Theater Review: Blood Brothers

The play tells the story of two friends growing up, inhabiting different worlds, and not knowing they are really brothers.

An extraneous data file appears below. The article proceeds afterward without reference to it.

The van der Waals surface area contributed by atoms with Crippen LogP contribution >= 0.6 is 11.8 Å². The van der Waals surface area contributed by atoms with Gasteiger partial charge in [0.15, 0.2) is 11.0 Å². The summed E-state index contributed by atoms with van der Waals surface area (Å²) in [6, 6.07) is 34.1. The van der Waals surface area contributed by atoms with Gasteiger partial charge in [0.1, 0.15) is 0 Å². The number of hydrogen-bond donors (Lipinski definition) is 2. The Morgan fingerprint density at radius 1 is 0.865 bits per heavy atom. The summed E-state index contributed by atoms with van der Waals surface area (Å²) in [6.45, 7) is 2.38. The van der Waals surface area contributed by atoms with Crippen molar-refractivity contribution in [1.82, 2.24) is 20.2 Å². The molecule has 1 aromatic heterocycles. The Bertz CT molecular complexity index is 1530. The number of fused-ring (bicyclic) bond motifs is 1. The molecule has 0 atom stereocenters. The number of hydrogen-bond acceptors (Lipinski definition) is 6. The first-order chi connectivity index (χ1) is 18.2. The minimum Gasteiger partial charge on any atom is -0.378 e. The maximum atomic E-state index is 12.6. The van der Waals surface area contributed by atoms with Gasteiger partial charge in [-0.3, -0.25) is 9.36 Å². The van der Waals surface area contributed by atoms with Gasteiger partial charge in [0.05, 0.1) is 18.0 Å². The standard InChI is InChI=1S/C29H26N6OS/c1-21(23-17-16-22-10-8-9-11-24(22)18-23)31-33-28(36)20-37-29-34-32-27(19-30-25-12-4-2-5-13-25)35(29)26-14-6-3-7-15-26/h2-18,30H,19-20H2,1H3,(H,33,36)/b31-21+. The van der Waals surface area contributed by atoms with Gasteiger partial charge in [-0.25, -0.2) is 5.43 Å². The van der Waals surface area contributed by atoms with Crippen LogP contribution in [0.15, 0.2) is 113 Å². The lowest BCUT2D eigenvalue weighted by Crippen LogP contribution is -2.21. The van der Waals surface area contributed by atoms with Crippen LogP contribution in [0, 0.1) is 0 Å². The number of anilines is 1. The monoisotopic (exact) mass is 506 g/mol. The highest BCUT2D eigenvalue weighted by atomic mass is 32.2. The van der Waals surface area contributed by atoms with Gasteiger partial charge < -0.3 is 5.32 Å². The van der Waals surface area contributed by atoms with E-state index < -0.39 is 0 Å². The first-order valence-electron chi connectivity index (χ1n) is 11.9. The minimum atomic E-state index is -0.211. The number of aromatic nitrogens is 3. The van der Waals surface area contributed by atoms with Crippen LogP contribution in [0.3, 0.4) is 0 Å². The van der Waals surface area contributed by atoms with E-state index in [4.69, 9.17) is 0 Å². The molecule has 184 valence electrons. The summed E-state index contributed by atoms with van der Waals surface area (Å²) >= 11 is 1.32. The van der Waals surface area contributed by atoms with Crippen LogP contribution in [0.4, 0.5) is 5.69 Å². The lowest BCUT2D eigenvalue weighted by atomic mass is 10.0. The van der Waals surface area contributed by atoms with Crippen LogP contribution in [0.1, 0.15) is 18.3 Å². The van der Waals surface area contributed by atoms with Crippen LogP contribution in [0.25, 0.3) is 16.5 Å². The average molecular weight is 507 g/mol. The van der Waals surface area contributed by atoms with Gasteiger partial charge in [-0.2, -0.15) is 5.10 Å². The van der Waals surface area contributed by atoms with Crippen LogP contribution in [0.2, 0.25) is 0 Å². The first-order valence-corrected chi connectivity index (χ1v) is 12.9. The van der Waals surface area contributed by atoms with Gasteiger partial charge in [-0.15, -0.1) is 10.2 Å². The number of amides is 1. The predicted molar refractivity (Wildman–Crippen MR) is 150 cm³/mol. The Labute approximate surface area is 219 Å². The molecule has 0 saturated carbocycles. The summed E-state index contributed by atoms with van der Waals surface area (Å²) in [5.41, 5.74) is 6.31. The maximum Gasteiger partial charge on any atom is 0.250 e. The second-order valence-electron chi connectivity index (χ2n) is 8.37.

Blood Brothers The Beit Hillel Theater Workshop Hebrew University December 17 Of all the musicals which have enjoyed extended runs in London's West End, Willy Russell's Blood Brothers is one of the most popular and celebrated, having won numerous awards in its more than 20-year run. So it was with great anticipation that audiences gathered at the Beit Hillel theater at Hebrew University last week to see a cast of mostly American students perform this now-classic tale of class divide. On the whole, the young actors did not disappoint. Despite working on what was clearly a limited budget and having only two months to put together the show, it was a captivating two hours. Of all the performers, Emily Kraus shone like an up-and-coming star in her role as Mrs. Johnstone, the central character who chooses to allow her rich employer to secretly adopt Edward, one of her twin sons. Mrs. Johnstone already has seven children when she gets pregnant with Edward and Mickey and realizes she can not afford to look after the pair of them. The play tells the story of the two children growing up as friends, inhabiting different worlds, and not knowing they are really brothers. Kraus lit up the stage with her stunning solo songs while Annie Roos, as her employer Jennifer Lyons, was also impressive in her acting and singing. Another standout performance came from Sam Rose Carmack, who played the male narrator with style and intrigue, dressed in a sexy black suit and open shirt. If there was one criticism it was that the majority of the cast were unable to truly master an English accent, let alone a Liverpudlian dialect. But despite this small let-down, the show, directed here by Michael Berl, was highly entertaining and enjoyable.